Yeah, archer likes to throw some curveballs like this. They are good !
I did archer a couple of months ago and thats why I somehow recognized this question's style.

When is your exam?
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Old 09-20-2013
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Idea!

Soon! in 2days. feeling the excitement plus nervousness
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Soon! in 2days. feeling the excitement plus nervousness


Good luck!you will do great!
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Smile

Thanks you!!
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Old 04-09-2016
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Originally Posted by XpaezX View Post
It may be partially correct because he says he has difficulty with exercise but doing a supervised exercise regime implies doubt.. Mainly using the House philosophy of "patients lie"

Again.. the question asks for the management of the "pain" which in this case only cilostazol could be chosen because it is the best drug for this purpose AND to increase 40-50% in his exercise tolerance.

If the question is from Archer then yeah.. for sure.. But I believe the correct answer on the boards is gonna be A.. Who knows tho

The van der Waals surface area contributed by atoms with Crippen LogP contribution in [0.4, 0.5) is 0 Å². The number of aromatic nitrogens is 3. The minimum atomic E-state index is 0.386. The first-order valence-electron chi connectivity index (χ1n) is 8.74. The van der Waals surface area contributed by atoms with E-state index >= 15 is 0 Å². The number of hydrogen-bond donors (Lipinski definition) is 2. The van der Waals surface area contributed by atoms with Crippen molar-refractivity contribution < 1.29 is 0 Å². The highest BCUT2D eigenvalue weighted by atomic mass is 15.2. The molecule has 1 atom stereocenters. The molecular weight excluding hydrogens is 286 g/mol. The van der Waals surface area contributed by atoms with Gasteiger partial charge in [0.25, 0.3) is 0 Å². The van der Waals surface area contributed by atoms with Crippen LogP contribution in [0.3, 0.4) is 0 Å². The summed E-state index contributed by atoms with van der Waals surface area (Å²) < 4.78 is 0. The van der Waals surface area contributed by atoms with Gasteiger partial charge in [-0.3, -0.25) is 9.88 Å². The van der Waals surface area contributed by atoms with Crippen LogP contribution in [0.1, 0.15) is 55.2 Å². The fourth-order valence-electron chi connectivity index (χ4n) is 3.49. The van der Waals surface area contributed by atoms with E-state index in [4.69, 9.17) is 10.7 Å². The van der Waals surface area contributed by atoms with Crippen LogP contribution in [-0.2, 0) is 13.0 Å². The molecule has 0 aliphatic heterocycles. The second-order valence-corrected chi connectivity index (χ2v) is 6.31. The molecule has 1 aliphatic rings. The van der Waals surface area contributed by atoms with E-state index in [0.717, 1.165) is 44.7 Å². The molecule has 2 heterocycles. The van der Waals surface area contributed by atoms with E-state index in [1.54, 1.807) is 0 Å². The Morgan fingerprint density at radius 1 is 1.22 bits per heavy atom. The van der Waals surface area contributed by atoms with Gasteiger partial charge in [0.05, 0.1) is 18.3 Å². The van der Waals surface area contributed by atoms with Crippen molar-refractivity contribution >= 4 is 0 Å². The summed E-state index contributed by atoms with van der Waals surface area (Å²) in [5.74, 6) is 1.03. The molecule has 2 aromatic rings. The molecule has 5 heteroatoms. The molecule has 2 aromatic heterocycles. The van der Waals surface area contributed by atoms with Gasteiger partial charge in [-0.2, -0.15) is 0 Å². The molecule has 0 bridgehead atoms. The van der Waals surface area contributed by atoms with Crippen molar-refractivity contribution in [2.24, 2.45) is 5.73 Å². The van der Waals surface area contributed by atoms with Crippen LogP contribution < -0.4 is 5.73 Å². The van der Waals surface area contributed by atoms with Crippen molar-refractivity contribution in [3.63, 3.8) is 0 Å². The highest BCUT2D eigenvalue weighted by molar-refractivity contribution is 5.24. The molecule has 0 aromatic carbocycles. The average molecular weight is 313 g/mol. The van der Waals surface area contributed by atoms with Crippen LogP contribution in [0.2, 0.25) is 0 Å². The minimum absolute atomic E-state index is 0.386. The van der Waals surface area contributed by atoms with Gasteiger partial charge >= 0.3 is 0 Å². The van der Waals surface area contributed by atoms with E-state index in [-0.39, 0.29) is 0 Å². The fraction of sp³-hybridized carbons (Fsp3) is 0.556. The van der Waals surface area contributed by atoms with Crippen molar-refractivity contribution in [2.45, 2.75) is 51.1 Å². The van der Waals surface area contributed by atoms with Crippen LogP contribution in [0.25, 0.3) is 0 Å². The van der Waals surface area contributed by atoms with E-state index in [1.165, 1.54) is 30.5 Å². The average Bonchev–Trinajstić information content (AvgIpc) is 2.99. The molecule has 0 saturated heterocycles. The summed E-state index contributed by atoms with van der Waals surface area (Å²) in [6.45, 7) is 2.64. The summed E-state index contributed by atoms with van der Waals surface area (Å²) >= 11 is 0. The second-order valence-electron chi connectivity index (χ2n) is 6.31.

Thank you.
This is an awesome question. Evidence-based typical step 3 question.

Exercise rehabilitation is a class I, level of evidence A, recommendation for the treatment of claudication in patients with PAD.7,8 A landmark meta-analysis in 1995 demonstrated that supervised exercise improves claudication symptoms and increases pain-free walking distance on a treadmill by >100%.18 In 2008, a rigorous systematic review by the Cochrane group19 involving 1200 participants from 22 randomized trials with stable claudication demonstrated a significant benefit in improving treadmill walking time and walking distance with a supervised exercise program. Although no benefit was seen in reducing major adverse cardiovascular events or on improving the ABI, subjects randomly assigned to exercise had improvement in claudication symptoms out to 2 years

http://circ.ahajournals.org/content/126/4/491.full
http://www.escardio.org/Guidelines-&...artery-disease


From Up-To-date : recommends an exercise therapy program as part of the initial treatment regimen for patients with claudication based upon randomized trials demonstrating significant improvements in walking parameters for those who participate. Specific pharmacologic therapy of claudication is aimed at improving symptoms and increasing walking distance in patients with lifestyle-limiting claudication, particularly if risk modification and exercise therapy have not been effective and revascularization cannot be offered or is declined by the patient. For patients with lifestyle-limiting claudication, we suggest a therapeutic trial (three to six months) of either cilostazol or naftidrofuryl depending upon availability.

So answer seems to be C
First exercise therapy. ( Class IA evidence)
If patient does not respond to exercise therapy or those patients who can not participate oin exercise therapy, next step is Cilostozol ( Class IB evidence)